84-yr-old hospital needs a shot in arm
Eight-ft-high posters announcing the Gladrags Mega Model Hunt are put up in the campus of the Nowrosjee Wadia Maternity Hospital in Parel every year, unfailingly.mumbai Updated: Apr 02, 2010 01:39 IST
Eight-ft-high posters announcing the Gladrags Mega Model Hunt are put up in the campus of the Nowrosjee Wadia Maternity Hospital in Parel every year, unfailingly.
But critical patient-care facilities are missing at the 84-year-old hospital, which is run by the Wadia trust and aided by the government and municipal corporation. The Wadia Group organises the Gladrags contest.
The 1,000-bed hospital, which conducts about 7,000 deliveries, including many high-risk ones every year, has not been upgraded for a long time and does not have an Intensive Care Unit (ICU) or ventilators for adults. The hospital has about eight paediatric ventilators.
On Tuesday, a 26-year-old Bhoiwada resident, who developed complications after delivering at Wadia, died a few hours after she was transferred to the ICU at KEM hospital. Sayli Pawar’s husband, Shailesh, had alleged poor facilities at Wadia and delay in admitting her to KEM had cost her life.
This case has not only highlighted the hospital’s deficiencies but also its decline. It was once the premier training ground for obstetricians. The number of patients coming to Wadia has reduced drastically.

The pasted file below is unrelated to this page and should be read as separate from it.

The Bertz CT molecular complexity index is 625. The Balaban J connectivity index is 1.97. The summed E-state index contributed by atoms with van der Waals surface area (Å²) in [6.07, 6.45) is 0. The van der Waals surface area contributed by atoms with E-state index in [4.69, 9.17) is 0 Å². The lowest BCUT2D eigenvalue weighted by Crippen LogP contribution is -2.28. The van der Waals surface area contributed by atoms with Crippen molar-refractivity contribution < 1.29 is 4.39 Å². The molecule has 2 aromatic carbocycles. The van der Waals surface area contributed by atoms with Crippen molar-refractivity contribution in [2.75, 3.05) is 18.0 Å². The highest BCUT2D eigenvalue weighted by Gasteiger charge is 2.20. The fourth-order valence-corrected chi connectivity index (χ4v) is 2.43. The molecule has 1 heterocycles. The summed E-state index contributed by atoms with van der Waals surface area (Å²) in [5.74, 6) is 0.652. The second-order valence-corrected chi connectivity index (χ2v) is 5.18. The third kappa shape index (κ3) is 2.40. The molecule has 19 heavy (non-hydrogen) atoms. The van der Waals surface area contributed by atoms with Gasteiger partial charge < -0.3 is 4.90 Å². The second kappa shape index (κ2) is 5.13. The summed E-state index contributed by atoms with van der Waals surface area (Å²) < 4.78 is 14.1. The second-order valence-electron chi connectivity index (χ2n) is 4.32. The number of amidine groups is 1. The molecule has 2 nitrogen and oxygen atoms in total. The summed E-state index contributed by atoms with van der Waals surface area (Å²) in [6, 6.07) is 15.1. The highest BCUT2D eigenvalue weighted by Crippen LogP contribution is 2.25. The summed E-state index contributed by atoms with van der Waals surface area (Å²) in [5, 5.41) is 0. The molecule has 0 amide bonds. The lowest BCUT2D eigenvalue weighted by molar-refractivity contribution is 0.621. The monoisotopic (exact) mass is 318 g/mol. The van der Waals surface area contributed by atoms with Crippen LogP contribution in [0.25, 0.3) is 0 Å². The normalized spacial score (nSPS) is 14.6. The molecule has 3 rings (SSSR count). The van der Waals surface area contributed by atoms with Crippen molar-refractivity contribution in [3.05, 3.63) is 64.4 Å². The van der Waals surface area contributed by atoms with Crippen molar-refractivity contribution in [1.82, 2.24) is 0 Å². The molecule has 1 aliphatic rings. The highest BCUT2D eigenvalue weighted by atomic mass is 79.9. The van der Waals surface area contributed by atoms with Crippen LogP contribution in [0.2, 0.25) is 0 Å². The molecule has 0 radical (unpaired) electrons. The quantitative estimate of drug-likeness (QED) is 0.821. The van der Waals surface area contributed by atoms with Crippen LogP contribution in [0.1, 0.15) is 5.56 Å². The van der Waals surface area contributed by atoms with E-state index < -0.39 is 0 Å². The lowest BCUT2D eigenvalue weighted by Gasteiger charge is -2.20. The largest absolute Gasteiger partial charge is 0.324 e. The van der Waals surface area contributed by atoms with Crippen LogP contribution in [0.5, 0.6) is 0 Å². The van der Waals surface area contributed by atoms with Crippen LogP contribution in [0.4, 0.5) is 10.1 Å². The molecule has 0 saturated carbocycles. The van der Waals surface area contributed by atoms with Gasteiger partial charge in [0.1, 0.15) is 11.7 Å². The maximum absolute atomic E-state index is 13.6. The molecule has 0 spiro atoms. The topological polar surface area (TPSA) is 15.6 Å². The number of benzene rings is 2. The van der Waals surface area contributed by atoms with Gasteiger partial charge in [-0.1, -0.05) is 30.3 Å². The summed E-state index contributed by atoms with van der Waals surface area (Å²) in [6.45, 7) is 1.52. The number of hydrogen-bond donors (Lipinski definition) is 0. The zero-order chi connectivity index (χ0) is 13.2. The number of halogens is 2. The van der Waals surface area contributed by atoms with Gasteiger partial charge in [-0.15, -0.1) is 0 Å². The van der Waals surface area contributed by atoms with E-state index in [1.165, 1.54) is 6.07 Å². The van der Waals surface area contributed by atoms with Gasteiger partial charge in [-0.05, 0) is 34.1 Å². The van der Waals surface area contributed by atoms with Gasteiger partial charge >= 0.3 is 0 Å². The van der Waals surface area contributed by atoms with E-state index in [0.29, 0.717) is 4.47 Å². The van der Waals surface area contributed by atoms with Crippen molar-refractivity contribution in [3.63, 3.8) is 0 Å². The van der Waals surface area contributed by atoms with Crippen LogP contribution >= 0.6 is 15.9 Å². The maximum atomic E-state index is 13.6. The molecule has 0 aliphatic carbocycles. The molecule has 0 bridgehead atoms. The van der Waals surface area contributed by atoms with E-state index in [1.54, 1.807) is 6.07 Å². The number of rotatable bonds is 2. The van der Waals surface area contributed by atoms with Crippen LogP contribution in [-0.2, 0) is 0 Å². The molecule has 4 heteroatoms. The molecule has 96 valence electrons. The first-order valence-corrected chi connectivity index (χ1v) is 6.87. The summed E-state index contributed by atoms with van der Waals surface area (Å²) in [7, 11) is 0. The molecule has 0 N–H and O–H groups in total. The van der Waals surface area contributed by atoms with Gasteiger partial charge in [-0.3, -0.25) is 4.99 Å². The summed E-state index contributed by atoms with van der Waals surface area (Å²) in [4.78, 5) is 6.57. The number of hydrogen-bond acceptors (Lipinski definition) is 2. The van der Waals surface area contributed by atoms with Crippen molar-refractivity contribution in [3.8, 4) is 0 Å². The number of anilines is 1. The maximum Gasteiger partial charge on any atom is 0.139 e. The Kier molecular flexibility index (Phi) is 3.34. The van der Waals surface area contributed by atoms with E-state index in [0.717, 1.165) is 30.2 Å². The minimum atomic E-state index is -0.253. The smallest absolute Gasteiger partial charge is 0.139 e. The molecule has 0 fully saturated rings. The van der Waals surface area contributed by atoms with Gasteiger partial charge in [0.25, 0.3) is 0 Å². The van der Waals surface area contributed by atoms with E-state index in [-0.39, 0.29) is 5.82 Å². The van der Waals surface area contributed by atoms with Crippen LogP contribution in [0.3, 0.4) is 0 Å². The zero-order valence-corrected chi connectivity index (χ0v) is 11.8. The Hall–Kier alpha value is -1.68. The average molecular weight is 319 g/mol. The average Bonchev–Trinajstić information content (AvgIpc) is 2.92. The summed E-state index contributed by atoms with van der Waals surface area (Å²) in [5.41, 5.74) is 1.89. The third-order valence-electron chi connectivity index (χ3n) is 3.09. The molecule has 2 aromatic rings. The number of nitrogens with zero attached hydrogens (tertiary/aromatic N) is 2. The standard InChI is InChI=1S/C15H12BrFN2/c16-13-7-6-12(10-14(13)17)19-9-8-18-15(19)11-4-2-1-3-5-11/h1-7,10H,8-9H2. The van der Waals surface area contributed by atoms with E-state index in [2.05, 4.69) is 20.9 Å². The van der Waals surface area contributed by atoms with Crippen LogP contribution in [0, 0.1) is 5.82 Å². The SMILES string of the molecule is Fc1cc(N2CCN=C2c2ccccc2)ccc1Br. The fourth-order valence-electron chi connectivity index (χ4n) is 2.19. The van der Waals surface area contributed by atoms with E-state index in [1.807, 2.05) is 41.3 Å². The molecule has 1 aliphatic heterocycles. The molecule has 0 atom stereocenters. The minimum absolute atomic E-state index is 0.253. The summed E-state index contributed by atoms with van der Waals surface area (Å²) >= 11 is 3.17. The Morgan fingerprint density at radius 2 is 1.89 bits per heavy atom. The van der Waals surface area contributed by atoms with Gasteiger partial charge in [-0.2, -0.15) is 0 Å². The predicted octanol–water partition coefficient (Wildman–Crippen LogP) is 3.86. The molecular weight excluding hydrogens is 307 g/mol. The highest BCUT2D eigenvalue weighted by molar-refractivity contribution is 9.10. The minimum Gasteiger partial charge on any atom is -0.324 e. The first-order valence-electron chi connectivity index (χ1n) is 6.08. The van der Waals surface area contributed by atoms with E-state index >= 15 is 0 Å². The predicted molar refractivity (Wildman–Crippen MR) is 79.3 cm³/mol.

“The hospital used to conduct up to 30,000 deliveries a year in the 1990s,” said a senior doctor, requesting anonymity. He added that the number
has dropped by more than 75 per cent.
While this may be due to various factors, another doctor, also requesting anonymity, said patients have lost faith in the hospital.
Sources said about eight to 10 women have to be rushed to KEM every month because they need intensive care.
But Dr S.B. Chavan, the chief senior executive at Wadia, said they had not felt the need for an ICU till now.
“The dean and doctors have not demanded an ICU. KEM is just across the road and we are affiliated to them, so we transfer patients,” he said. “But after Tuesday’s incident, we are planning to look into this.”
Dr Chavan said the government had not given any grants to upgrade facilities. “The trust is anyway spending money on maintenance of this heritage building from its own kitty,” he said.
A senior doctor attached to the hospital said the management is not interested in improving the facilities. “The operation theatre was revamped two years ago but it happened only because a private trust donated Rs 75 lakh,” he said, adding that it is often stressful for doctors to work in the “primitive setting”.